Sunday, October 14, 2012

On the lookout for a fantastic out-of-the-ordinary hors d’oeurves?

We don’t entertain all that often, but it seems that whenever we do, we spend the most time trying to figure out what to serve while we’re sitting around before dinner. The ideal thing to serve is something that doesn’t need last-minute cooking, so when everyone arrives we can just bring the hors d’oeurves out of the kitchen.

We have some tried and true recipes, but one can’t keep serving those to the same guests. Our grilled mussels are always a favorite, but they can’t be made in winter or when the weather is wet.

A number of years ago, we were browsing through cookbooks looking for something new for an upcoming dinner party when we happened across something really quite fantastic in Lulu’s Provençal Table a source of a number of our favorite recipes – including grilled mussels (moules à la Catalane) and ratatouille – two recipes we’ve already featured on AMFAS.

Today’s recipe is called pissaladière, something best described as a French version of what the Italians call a “white pizza”, since it has no tomatoes. The dish seems to have originated in southern France, and it’s often found as street food, being served room temperature from carts around markets.

At first reading, the ingredients seem a bit of an odd fit in the same dish, but believe me, the combination is inspired, and as long as your guests appreciate anchovies, I guarantee they won’t fail to be impressed – and surprised. The tender, buttery crust and the sweetness of the almost-dissolving onions work perfectly against the salty jolt of the anchovies and the fruitiness of the olives.

Often pissaladière is made with a bread dough much like that used in Italian pizza, but Lulu’s recipe uses a pâte brisée which I think works better with the flavor and texture of the onion base. You need to only use salt-packed anchovies for this. We once made it with those filleted anchovies that come packed in oil in little tins, and frankly, the result was very disappointing. The choice of olives is also important and niçoise seems the best choice here.

Learn from our mistakes. Stick to what the recipe calls for to avoid disappointment! You may have to work a bit harder to source the exact ingredients, but it will prove worth it. Salt-packed anchovies can be found at good fish monger, especially those with a more southern European bent. The nice thing is that they keep practically forever in a tightly closed container in your fridge. (We generally keep a half-dozen on hand.) Niçoise olives can be found at any shop specializing in good olives. Do yourself a favor and buy pitted ones if you can – unless you have a good olive pitter.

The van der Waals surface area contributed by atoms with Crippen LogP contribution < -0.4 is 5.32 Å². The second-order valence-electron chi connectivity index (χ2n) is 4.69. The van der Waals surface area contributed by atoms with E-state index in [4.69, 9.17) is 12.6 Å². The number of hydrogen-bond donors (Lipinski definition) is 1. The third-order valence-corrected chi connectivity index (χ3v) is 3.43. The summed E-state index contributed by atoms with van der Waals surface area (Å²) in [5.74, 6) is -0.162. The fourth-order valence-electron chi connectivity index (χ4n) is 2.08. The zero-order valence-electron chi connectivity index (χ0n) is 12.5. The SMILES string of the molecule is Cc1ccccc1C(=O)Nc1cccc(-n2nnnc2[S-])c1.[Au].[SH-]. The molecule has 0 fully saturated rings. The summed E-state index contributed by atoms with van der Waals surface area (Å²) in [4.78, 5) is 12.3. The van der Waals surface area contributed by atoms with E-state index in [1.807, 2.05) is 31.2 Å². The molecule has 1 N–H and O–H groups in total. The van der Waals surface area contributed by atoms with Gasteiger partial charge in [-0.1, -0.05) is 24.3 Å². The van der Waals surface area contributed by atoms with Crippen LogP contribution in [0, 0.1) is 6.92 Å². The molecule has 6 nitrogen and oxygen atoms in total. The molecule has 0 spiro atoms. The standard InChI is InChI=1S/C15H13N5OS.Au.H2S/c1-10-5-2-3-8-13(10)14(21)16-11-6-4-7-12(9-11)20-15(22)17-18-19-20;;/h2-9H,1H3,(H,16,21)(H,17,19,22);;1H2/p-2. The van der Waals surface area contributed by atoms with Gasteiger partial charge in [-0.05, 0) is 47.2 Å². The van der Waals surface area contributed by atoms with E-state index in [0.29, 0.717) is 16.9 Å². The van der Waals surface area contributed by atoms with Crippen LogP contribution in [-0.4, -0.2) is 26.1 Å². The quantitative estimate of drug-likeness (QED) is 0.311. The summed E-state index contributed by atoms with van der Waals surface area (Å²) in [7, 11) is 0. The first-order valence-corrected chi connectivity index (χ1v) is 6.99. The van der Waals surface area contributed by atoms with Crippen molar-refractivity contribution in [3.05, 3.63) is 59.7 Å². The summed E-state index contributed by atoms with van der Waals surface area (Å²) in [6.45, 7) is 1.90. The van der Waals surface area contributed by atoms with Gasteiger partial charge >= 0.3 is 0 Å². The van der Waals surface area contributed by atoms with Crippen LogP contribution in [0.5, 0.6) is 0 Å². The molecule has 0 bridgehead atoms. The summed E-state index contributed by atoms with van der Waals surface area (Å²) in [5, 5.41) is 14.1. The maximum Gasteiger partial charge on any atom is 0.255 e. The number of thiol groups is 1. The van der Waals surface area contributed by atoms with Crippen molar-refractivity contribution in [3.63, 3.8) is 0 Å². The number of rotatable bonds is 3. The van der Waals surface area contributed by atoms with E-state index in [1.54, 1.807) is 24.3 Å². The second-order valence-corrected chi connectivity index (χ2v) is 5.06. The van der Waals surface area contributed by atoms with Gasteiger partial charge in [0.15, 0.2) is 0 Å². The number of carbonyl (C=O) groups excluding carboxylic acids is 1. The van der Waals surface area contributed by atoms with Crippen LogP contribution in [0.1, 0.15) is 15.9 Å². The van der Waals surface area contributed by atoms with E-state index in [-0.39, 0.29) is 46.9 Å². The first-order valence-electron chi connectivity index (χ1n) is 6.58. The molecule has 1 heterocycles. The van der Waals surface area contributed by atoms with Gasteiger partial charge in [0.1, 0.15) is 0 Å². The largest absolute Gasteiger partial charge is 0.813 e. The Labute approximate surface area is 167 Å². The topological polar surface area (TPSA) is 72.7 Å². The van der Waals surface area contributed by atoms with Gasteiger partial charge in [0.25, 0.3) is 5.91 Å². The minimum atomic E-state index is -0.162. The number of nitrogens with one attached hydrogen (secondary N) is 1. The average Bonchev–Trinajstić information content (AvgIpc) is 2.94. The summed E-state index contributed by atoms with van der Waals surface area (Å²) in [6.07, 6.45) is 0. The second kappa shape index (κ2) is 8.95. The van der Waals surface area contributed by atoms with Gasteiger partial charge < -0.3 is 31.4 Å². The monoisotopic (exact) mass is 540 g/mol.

Another thing: pissaladière is best when freshly made and served warm-ish, but I think you’ll discover that’s not a problem since it usually disappears rapidly.

Serves 8

2 cups all purpose flour
¾ tsp salt
10 Tbs cold butter, diced
4 Tbs cold water (approx.)
4 Tbs olive oil
2 lbs sweet white onions, thinly sliced
8 whole anchovies, rinsed and patted dry, then filleted
½ cup Niçoise olives, pitted
olive oil

1. Sift the flour and salt together into a mixing bowl, add the diced butter. Rapidly crumble the butter and flour together between your thumbs and fingertips. Above all, don’t overwork the pastry. Add enough water to gather the pastry into a ball. Wrap in plastic, and refrigerate for at least 1 hour before rolling out.

2. Warm the olive oil in a heavy sauté pan, add the onions and salt, and cook covered over very low heat, stirring occasionally, for an hour or more, or until the onions are so soft as to form a semi-purée. Remove the lid and continue to cook until much of the liquid has evaporated; the onions should remain uncolored. Season with pepper.

3. Preheat the oven to 375°. With the palm of your hand, flatten the ball of pastry on a generously floured surface, sprinkle over with plenty of flour, and roll it out to a thickness of approximately ⅛". Roll it up on the rolling pin and unroll it onto a large baking sheet. Roll up the edges and crimp them.

4. Spread the onion purée evenly over the pastry, press the anchovies and olives into the purée, then drizzle a bit of olive oil over the surface.

5. Bake for 30 minutes or until the edges of the pastry are golden and crisp. Let it cool a bit before cutting into two- or three-bite sized pieces, making sure each has a few olives and some anchovy filet.

Note: To filet a whole anchovy, use a sharp paring knife and start just in front of the tail, gently lifting the meat from the backbone. If you work slowly, you should be able to peel of most of the meat in one go. If you don’t get it all, simply pull off any that remains with the tip of the knife or your fingers. Then, flip the fish over and repeat on the opposite sides. If there are any large bones at the front end where the head was removed, pull these off with your fingers. The rib bones are so tiny you don’t have to worry about any that remain in the meat. Once you’ve done a few, it gets pretty easy.


Anonymous said...

An excellent recipe for Pirate's Breath Pizza. Another one to add to my treasure locker of recipes.

Rick Blechta said...

Just make sure you use the salt-packed anchovies rather than the ones packed in oil. The results will not be quite the same. It will probably mean filleting the anchovies yourself, but that's not hard if you have a small sharp knife. For some reason, if you can only find anchovies packed in oil, make sure you pat them very dry!

Let me know how it turns out when you make it!